To assess the localization of GFP-fusion proteins in L. donovani, promastigotes expressing GFP were collected by low speed centrifugation, washed once and resuspended in PBS at a cell density of 2x108 cells/ml. Total – both nuclear and kinetoplast – DNA was stained by incubation with a 4’,6-diamidino-2-phenylindole (DAPI) solution (146 mM NaCl, 10 mM HCl Tris pH 7.4, 2 mM CaCl2, 22 mM MgCl2, 50 mg/ml bovine serum albumin and 10 mg/ml DAPI) for 30 min. One hundred and fifty microliters of this suspension was attached to poly-L-lysine coated IBIDI micro-slides (IBIDI GmbH, Martinsried, Germany) after centrifugation at 450 rpm for 5 min. GFP fluorescence was visualized by illumination with UV light and a FITC filter using a Nikon confocal microscope equipped with a Cooled Coupled Device (CCD) camera.

Yeast cell viability assays (spot tests)

To analyse the in vivo sensitivity of LdTopIB chimeras to camptothecin (CPT), S. cerevisiae MBY3 strain was transformed with the wild type protein and ∆NLS-truncated chimeras made onto LdTopIS and LdTopIL genes driven by GAL1/GAL10 promoters. We used the lithium-acetate yeast-transformation method for this purpose [25]. The bicistronic pESC-URA expression vector carries the URA3 selection marker and was grown by selection in uracil deficient (URA-) media. After an overnight, cultures were adjusted to OD595 = 0.3 and serially diluted 10-fold. A drop of 5 microliters was spotted onto selective solid media under two different expression conditions: induced (2% (w/v) galactose) or repressed (2% (w/v) dextrose), in the presence or absence of 15 µM and 30 µM CPT [23]. As control, assay was performed with the pESC-URA expressing vector without any insert (“mock”) under same conditions as the wt-transformed vector. All plates contained 0.4% DMSO.

Results

A basic region at the N-terminal extension of LdTopIL constitutes a NLS complex

Previous studies have shown that the C-terminal extension of LdTopIL subunit should contain NLS motifs able to target this protein in the nucleus [18]. Towards examining the possible NLS sequences in LdTopIL, we expressed the full-length protein fused to the Leishmania expression vector pXG-GFP+2 (GFP was fused at the N-terminal end of the protein). This fusion chimera (TopL1), which involves the entire subunit (aa 1-635), was cloned and transfected into L. donovani promastigotes. As expected, TopL1 targeted the nucleus with no cytoplasmic compartmentalization (Figure 1).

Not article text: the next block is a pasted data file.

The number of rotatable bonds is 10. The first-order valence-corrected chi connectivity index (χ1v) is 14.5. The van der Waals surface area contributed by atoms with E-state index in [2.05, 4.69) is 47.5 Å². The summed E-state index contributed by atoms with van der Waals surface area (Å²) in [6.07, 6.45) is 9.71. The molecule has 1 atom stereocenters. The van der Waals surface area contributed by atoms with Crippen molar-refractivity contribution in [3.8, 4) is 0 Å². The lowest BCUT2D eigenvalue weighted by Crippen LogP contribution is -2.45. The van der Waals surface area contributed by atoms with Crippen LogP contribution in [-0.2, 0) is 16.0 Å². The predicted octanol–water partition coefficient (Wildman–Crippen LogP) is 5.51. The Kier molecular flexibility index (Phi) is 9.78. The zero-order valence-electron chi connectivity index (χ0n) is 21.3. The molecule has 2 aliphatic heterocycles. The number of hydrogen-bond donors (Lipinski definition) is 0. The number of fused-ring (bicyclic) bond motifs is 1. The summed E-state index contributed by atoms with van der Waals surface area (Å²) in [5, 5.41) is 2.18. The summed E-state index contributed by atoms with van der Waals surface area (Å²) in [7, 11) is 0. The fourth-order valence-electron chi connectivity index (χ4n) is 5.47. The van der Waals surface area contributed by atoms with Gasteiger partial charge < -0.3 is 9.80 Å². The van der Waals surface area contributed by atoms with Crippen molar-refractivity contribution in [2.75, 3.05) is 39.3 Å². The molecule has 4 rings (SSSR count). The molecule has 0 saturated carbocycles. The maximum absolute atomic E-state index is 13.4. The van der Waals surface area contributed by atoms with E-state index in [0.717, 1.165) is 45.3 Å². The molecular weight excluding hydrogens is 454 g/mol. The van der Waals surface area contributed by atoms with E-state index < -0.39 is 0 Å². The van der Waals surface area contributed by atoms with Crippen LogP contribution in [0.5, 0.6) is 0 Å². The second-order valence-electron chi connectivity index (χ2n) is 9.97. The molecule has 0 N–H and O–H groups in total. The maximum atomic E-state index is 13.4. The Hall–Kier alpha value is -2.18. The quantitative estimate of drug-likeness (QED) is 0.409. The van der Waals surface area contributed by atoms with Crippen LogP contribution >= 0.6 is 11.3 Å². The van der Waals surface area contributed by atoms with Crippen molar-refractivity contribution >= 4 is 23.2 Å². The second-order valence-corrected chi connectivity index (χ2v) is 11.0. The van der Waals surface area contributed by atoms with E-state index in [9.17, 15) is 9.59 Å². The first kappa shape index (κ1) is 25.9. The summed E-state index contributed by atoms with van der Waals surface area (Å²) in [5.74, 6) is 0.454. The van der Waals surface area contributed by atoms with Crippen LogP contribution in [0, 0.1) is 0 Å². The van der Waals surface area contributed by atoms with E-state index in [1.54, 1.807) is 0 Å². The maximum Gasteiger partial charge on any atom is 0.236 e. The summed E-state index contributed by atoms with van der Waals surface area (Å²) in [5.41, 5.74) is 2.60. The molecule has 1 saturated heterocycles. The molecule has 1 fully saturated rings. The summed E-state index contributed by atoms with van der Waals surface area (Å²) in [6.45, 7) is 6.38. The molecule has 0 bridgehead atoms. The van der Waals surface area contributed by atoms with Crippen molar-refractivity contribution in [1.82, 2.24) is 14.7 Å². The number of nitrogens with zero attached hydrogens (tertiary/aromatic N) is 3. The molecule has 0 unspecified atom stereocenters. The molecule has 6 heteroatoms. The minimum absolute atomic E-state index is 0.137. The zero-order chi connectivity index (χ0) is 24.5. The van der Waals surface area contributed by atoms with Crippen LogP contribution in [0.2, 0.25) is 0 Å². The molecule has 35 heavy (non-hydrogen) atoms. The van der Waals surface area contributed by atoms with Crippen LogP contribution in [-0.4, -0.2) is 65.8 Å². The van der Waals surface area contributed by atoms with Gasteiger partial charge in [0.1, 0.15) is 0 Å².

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Figure 1. Microscopy confocal analysis of different fragments of the large LdTopIL subunit fused to GFP.

Nucleus (N); kDNA (K). Genomic and kDNA staining was carried out with DAPI.

https://doi.org/10.1371/journal.pone.0073565.g001

To further investigate the sequence that specifically targets LdTopIL subunit to the nucleus we divided the protein into four large fragments and fused them to GFP. The constructs covering the different protein fragments were cloned and transfected. The first fragment, TopL2 (aa 1-170), included the short and non-conserved N-terminal extension, as well as the first 125 amino acids of the core domain. Since NLS of the human TopIB are placed at its N-terminal domain, we expected to find a similar distribution in LdTopIL. Surprisingly, this chimera behaved differently from TopL1, with the protein fluorescence scattering throughout the cytoplasm. As no NLS was found in this region, we prepared TopL3 and TopL4 that ranged from residues 171 to 337 and 338 to 548, respectively. The main feature of TopL3 construct is the presence of the catalytic Arg-314 residue. Meanwhile, TopL4 represents the most conserved region of the protein, harboring the other three residues involved in the catalytic activity; Lys-353, Arg-410 and His-453. The subcellular localization of TopL3 and TopL4 was examined by direct fluorescence of transfected cells. Figure 1 shows that the fluorescence of both chimeras was dispersed in the cytoplasm and as a result, at least a NLS motif should be placed at the C-terminal extension. When the end fragment of the protein (TopL5) was expressed in L. donovani promastigotes, the fluorescence was localized in the cell nucleus only [18].